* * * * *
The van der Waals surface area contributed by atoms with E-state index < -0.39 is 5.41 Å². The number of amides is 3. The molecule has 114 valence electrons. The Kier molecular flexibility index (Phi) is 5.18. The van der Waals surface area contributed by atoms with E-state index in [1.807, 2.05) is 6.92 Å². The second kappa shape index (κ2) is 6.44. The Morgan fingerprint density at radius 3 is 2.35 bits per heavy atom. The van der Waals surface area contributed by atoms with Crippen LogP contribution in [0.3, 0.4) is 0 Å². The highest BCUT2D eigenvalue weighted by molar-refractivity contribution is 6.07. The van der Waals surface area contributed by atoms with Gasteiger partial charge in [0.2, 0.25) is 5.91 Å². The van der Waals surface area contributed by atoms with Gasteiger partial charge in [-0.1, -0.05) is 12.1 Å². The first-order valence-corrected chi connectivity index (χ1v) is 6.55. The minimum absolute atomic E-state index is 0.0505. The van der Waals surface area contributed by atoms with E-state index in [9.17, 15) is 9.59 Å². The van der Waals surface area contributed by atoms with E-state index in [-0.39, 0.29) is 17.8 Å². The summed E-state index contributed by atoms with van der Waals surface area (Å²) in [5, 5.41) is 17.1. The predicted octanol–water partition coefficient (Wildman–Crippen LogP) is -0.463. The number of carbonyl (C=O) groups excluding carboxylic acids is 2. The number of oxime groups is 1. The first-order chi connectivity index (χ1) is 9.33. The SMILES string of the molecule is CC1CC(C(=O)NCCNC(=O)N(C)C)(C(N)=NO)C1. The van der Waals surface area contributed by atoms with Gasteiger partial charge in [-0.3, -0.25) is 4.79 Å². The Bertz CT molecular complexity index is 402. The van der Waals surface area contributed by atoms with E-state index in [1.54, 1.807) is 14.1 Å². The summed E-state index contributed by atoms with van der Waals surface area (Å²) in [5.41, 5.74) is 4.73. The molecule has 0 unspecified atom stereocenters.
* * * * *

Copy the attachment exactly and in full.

The van der Waals surface area contributed by atoms with E-state index < -0.39 is 5.41 Å². The number of amides is 3. The molecule has 114 valence electrons. The Kier molecular flexibility index (Phi) is 5.18. The van der Waals surface area contributed by atoms with E-state index in [1.807, 2.05) is 6.92 Å². The second kappa shape index (κ2) is 6.44. The Morgan fingerprint density at radius 3 is 2.35 bits per heavy atom. The van der Waals surface area contributed by atoms with Crippen LogP contribution in [0.3, 0.4) is 0 Å². The highest BCUT2D eigenvalue weighted by molar-refractivity contribution is 6.07. The van der Waals surface area contributed by atoms with Gasteiger partial charge in [0.2, 0.25) is 5.91 Å². The van der Waals surface area contributed by atoms with Gasteiger partial charge in [-0.1, -0.05) is 12.1 Å². The first-order valence-corrected chi connectivity index (χ1v) is 6.55. The minimum absolute atomic E-state index is 0.0505. The van der Waals surface area contributed by atoms with E-state index in [9.17, 15) is 9.59 Å². The van der Waals surface area contributed by atoms with E-state index in [-0.39, 0.29) is 17.8 Å². The summed E-state index contributed by atoms with van der Waals surface area (Å²) in [5, 5.41) is 17.1. The predicted octanol–water partition coefficient (Wildman–Crippen LogP) is -0.463. The number of carbonyl (C=O) groups excluding carboxylic acids is 2. The number of oxime groups is 1. The first-order chi connectivity index (χ1) is 9.33. The SMILES string of the molecule is CC1CC(C(=O)NCCNC(=O)N(C)C)(C(N)=NO)C1. The van der Waals surface area contributed by atoms with Gasteiger partial charge in [-0.3, -0.25) is 4.79 Å². The Bertz CT molecular complexity index is 402. The van der Waals surface area contributed by atoms with E-state index in [1.54, 1.807) is 14.1 Å². The summed E-state index contributed by atoms with van der Waals surface area (Å²) in [5.41, 5.74) is 4.73. The molecule has 0 unspecified atom stereocenters.